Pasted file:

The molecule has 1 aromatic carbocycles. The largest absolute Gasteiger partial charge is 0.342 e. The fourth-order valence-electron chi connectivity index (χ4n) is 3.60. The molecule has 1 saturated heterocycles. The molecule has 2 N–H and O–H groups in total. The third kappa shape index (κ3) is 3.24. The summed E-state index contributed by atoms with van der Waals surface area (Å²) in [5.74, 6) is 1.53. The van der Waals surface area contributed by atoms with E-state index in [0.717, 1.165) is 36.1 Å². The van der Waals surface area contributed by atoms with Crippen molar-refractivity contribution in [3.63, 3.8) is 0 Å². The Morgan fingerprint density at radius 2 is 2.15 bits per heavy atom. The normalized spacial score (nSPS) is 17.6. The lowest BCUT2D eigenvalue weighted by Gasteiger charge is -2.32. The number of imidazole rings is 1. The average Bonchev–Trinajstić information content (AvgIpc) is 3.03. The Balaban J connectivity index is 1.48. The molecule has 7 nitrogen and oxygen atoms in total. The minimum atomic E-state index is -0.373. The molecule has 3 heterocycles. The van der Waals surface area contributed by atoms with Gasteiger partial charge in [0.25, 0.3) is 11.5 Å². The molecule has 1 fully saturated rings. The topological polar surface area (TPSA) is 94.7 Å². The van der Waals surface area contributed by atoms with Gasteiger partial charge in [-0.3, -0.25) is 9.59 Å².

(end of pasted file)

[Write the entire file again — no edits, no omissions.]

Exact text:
The molecule has 1 aromatic carbocycles. The largest absolute Gasteiger partial charge is 0.342 e. The fourth-order valence-electron chi connectivity index (χ4n) is 3.60. The molecule has 1 saturated heterocycles. The molecule has 2 N–H and O–H groups in total. The third kappa shape index (κ3) is 3.24. The summed E-state index contributed by atoms with van der Waals surface area (Å²) in [5.74, 6) is 1.53. The van der Waals surface area contributed by atoms with E-state index in [0.717, 1.165) is 36.1 Å². The van der Waals surface area contributed by atoms with Crippen molar-refractivity contribution in [3.63, 3.8) is 0 Å². The Morgan fingerprint density at radius 2 is 2.15 bits per heavy atom. The normalized spacial score (nSPS) is 17.6. The lowest BCUT2D eigenvalue weighted by Gasteiger charge is -2.32. The number of imidazole rings is 1. The average Bonchev–Trinajstić information content (AvgIpc) is 3.03. The Balaban J connectivity index is 1.48. The molecule has 7 nitrogen and oxygen atoms in total. The minimum atomic E-state index is -0.373. The molecule has 3 heterocycles. The van der Waals surface area contributed by atoms with Gasteiger partial charge in [0.25, 0.3) is 11.5 Å². The molecule has 1 fully saturated rings. The topological polar surface area (TPSA) is 94.7 Å². The van der Waals surface area contributed by atoms with Gasteiger partial charge in [-0.3, -0.25) is 9.59 Å².